Author Affiliations

  1. Ana Rio-Machín1,*,
  2. Juliane Menezes1,*,
  3. Alba Maiques-Diaz1,
  4. Xabier Agirre2,
  5. Bibiana I. Ferreira1,
  6. Francesco Acquadro1,
  7. Sandra Rodriguez-Perales1,
  8. Karmele A. Juaristi3,
  9. Sara Álvarez1 and
  10. Juan C. Cigudosa1
  1. 1Molecular Cytogenetics Group, Human Cancer Genetics Program, Centro Nacional Investigaciones Oncológicas (CNIO) - Centro de Investigación de Enfermedades Raras (CIBERER), Madrid
  2. 2Division of Oncology, Department of Hematology Service and Area of Cell Therapy, Center for Applied Medical Research (CIMA), University of Navarra, Pamplona, Navarra:
  3. 3Hematology Service, Hospital Alcorcón Foundation, Madrid, Spain
  1. Correspondence: Juan C. Cigudosa, Molecular Cytogenetics Group, Human Cancer Genetics Program, Spanish National Cancer Research Centre – CNIO, Melchor Fernández Almagro, 3, 28029, Madrid, Spain. E-mail: jccigudosa{at}cnio.es
View Abstract

Abstract

The disruption of RUNX1 function is one of the main mechanisms of disease observed in hematopoietic malignancies and the description of novel genetic events that lead to a RUNX1 loss of function has been accelerated with the development of genomic technologies. Here we describe the molecular characterization of a new t(4;21)(q21;q22) in a de novo myelodysplastic syndrome that resulted in the deletion of the RUNX1 gene. We demonstrated by quantitative real-time RT-PCR an almost complete depletion of the expression of the RUNX1 gene in our t(4;21) case compared with CD34+ cells that was independent of mutation or DNA methylation. More importantly, we explored and confirmed the possibility that this abrogation also prevented transactivation of RUNX1 target genes, perhaps confirming the genetic origin of the thrombocytopenia and the myelodysplastic features observed in our patient, and certainly mimicking what has been observed in the presence of the RUNX1/ETO fusion protein.

Introduction

The human RUNX1 gene (also known as AML1, CBFA2 or PEBP2), located in the 21q22 chromosomal band, encodes for one of the two subunits forming the heterodimeric transcription factor complex, human core-binding factor (CBF), a key regulator in the hematopoietic system.1 This transcription factor is one of the genes most frequently deregulated in hematologic malignancies mainly through point mutations and chromosomal translocations. RUNX1 mutations that lead to a RUNX1 haploinsufficiency or loss of function are found as germ line heterozygous mutations in familial platelet disorder2 and familial myelodysplastic syndromes (MDS), and as sporadic point mutations in about 20% of acquired MDS patients,3 both diseases predisposing to acute myeloid leukemia (AML). On the other hand, the most frequent chromosome translocation observed in AML (10–20%) is the t(8;21) which generates a fusion protein formed by the N-terminal portion of RUNX1 with the C-terminal portion of the heterologous partner protein ETO. This and other variant fusion proteins involving RUNX1 always lose their transactivation potential, resulting in a disruption of the normal hematopoietic differentiation program secondary to a wild-type RUNX1 haploinsufficiency.4 On a clinical level, RUNX1 mutations are more likely to occur in patients with secondary exposure-related MDS (t-MDS) due to a mutagenic effect of the chemotherapy or ionizing radiation and its association with a worse prognosis has been established.3 In summary, the disruption of RUNX1 function is one of the main mechanisms of disease observed in hematopoietic malignancies and the development of genomic technologies has allowed novel genetic events that lead to a RUNX1 loss of function to be identified and described.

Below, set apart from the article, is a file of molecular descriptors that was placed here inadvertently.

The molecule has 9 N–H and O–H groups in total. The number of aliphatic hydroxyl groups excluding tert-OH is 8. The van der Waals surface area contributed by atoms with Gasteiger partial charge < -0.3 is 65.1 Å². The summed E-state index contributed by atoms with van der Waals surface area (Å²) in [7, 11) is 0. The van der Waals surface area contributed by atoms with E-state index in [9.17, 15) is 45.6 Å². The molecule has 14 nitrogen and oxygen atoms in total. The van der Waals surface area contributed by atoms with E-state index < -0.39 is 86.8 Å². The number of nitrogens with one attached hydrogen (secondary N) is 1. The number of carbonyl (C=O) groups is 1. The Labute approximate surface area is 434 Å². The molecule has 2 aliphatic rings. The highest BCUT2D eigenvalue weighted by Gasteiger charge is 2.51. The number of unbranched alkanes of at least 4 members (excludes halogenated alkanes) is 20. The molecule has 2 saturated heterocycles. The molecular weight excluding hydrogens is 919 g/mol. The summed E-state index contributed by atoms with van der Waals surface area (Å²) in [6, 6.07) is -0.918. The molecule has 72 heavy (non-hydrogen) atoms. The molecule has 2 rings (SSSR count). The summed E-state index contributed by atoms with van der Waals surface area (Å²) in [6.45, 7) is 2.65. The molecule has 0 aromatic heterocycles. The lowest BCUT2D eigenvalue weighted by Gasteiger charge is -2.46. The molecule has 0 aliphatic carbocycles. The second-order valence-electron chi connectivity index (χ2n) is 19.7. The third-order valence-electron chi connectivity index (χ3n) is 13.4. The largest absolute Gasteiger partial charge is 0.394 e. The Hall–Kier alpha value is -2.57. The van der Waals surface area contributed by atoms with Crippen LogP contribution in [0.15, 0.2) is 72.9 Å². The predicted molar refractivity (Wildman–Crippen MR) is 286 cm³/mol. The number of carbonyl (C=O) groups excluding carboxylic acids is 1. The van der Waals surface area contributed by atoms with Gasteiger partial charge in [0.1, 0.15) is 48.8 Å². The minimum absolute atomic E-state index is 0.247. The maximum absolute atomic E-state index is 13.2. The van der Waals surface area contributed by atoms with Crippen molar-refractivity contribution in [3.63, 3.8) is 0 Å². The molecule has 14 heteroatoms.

We present the genomic characterization of a unique case with an unbalanced t(4;21)(q21;q22) that resulted in the heterozygous loss of the RUNX1 gene in a male patient who showed refractory cytopenia with multilineage dysplasia (RCMD), characterized by a severe thrombocytopenia.

Design and Methods

Patient sample

A bone marrow (BM) sample was collected from the patient for diagnostic purposes after obtaining informed consent. The study was approved by the ethical research and animal care committee from the Carlos III Institute of Health (CEi PI 32_2009).

Cytogenetic and FISH assay

BM cells obtained at diagnosis were cultivated for 24 h without mitogenic stimulation and processed according to standard protocols.5 GTG-banding was performed and 20 metaphases were analyzed. To evaluate a possible rearrangement of the RUNX1 gene in our case, we designed a fluorescent in situ hybridization (FISH) break-apart probe flanking the gene: bacterial artificial chromosomes (BACs) mapping 3′ of the RUNX1 locus (RP11-8P19, RP11-639G23 and RP11-272A03) were labeled using Spectrum Green d-UTP, while the 5′ BACs (RP11-154L23, RP11-396G11 and RP11-768B16) were labeled with Spectrum Orange d-UTP. FISH assays were performed with standard methods.5 After hybridization, the resulting patterns for a single cell should be: two fusion (2F) signals corresponding to normal RUNX1 or one red, one green, and one fusion (1R1G1F) signal if the cells are affected by a RUNX1 rearrangement.